The Citizen is Always Right

Olivier Le Moal/

How to regain trust through a focus on customer experience.

IT modernization has been the driving mantra for federal agencies for years. Yet, there is still a disconnect between what the citizen, partner and employee experience feels like in reality and what we all know it should be. With IT modernization well underway, it is time government shift its focus from adopting and deploying new tech to making sure it meets expectations and is in service of the modern experience.  

Luckily, there is a groundswell of energy pointed at that very goal. The 2018 President’s Management Agenda mandate recommended that agencies “provide a modern, streamlined and responsive customer experience across government.” Not long after, the 21st Century IDEA Act required executive agency heads to deliver a plan on accelerating the use of digital services by June 2019.

But how can we put all this talk into action? Here are steps government and industry can take to become more citizen-centric.

Give employees the tools to be more responsive.

Ever wonder why Southwest Airlines has such good customer service? The company’s philosophy is built around happy employees = happy customers. In fact, research shows that improving employee experience has a profound positive impact on customer experience. If your agency is full of the people I remember working with, you already have a leg up on private sector: your employees are mission-driven and eager to be public servants. They already want to serve, but that doesn’t mean they won’t appreciate help.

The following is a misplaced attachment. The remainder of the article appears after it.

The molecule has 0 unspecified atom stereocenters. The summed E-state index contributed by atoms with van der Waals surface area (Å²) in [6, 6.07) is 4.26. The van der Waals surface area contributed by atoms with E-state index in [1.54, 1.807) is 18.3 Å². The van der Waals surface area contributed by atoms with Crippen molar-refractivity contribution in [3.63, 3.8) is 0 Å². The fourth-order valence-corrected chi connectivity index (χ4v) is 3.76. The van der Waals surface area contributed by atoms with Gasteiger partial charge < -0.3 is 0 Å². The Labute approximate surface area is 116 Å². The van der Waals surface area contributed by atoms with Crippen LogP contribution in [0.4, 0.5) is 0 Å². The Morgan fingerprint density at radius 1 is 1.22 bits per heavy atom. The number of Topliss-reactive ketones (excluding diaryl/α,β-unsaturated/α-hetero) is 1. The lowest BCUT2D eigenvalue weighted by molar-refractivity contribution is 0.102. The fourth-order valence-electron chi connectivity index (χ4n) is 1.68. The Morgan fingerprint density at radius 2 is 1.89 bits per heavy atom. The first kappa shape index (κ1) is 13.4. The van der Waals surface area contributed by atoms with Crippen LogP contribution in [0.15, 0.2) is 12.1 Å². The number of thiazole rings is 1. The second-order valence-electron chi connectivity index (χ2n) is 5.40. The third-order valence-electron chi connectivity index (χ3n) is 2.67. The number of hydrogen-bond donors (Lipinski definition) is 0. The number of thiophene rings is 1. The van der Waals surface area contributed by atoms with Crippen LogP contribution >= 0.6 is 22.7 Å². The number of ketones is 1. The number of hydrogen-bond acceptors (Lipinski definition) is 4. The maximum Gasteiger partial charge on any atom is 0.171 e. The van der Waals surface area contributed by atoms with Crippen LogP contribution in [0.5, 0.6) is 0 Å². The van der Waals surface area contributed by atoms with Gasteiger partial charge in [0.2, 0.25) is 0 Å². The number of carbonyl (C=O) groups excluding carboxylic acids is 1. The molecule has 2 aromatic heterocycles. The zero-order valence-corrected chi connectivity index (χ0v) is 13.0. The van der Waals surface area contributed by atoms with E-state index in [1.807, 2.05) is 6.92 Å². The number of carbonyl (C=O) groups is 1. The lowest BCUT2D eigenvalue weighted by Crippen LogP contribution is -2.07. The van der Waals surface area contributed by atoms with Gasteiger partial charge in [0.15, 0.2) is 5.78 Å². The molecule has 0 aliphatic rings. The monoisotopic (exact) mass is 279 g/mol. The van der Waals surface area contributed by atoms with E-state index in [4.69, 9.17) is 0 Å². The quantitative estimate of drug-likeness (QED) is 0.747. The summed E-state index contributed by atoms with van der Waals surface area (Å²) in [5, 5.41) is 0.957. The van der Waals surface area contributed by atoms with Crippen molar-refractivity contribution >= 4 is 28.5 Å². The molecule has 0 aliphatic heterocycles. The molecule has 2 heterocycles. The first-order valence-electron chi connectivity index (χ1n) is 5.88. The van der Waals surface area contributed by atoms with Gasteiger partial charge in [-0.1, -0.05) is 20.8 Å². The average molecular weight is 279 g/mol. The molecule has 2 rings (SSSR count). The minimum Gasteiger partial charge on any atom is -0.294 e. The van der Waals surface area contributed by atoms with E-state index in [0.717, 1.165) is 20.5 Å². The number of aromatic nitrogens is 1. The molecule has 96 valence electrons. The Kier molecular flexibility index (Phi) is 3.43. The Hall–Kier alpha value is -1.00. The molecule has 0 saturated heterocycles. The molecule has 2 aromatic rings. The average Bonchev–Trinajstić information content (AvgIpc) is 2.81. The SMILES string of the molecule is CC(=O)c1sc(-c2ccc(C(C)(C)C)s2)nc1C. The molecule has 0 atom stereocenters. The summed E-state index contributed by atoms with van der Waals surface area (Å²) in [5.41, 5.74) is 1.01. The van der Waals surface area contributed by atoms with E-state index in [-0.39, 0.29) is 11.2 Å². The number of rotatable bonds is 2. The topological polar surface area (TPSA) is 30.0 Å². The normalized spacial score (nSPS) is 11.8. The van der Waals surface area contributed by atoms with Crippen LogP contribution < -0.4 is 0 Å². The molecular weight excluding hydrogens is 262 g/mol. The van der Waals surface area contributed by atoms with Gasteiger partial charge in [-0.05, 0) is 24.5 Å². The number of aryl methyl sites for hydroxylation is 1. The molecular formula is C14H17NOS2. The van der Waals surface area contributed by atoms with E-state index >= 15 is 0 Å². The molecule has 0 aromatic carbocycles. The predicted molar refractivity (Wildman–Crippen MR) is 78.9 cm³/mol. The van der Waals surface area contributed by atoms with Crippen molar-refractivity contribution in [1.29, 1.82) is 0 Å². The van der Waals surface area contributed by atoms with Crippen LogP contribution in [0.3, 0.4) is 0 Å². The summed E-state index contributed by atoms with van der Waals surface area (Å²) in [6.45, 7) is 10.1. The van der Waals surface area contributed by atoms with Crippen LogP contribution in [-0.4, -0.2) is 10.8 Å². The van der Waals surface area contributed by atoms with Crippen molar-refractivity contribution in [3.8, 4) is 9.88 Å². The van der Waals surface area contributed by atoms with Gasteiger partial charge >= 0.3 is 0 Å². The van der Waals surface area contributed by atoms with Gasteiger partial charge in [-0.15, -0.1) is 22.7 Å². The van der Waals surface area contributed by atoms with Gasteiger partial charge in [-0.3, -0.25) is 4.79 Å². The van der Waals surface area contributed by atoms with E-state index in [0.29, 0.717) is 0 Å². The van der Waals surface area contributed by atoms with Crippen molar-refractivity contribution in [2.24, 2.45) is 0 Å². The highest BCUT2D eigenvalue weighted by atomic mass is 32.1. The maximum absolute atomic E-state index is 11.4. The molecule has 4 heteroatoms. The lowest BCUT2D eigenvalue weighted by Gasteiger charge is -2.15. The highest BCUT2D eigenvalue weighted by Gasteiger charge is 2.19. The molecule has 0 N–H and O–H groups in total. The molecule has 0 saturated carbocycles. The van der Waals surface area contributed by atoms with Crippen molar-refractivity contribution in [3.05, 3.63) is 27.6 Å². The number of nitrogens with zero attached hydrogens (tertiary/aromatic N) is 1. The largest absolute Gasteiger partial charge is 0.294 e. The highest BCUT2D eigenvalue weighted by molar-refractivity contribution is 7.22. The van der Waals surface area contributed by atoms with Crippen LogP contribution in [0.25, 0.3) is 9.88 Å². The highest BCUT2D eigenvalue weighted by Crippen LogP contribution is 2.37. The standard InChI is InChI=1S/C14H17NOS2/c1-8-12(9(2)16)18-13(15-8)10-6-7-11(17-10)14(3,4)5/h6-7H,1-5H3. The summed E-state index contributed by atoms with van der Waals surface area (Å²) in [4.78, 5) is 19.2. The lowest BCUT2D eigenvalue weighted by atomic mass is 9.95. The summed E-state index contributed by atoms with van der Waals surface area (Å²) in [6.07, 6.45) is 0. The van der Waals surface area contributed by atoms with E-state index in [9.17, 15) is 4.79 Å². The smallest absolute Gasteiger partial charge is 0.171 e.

Indeed, the Office of Personnel Management’s 2018 Federal Employee Viewpoint Survey revealed that 91 percent of federal employees are looking for ways to do their job better. They want to serve but are asking for the tools to do so. That is low hanging fruit.

A robust set of modern communication channels can increase visibility into service requests or inquiries. For example, citizens who make an inquiry over the phone will receive faster and better-informed responses from contact center agents, who can then relay this information to the right department to give answers correctly and instantly.  Better yet, what if customers had the ability to answer their own questions, whenever possible?

This was the approach the District of Columbia’s Office of Unified Communications took when re-platforming their services so their 700,000 residents could reach out via social channels, website submissions, and more. This cut down their call wait time from roughly seven minutes to 0.31 seconds. Providing streamlined and personalized interactions are one of the best ways to both improve your employee-customer satisfaction as well as your citizen-customer satisfaction.

Look to see where technology can help.

While government agencies have made strides in online tools, the citizen experience is still far from uniform. Why is it you can apply for a loan online, but still receive it in the mail and deal with paperwork manually? Complex and outdated systems, processes and technologies are holding agencies back from the vision of government we all should expect and strive for.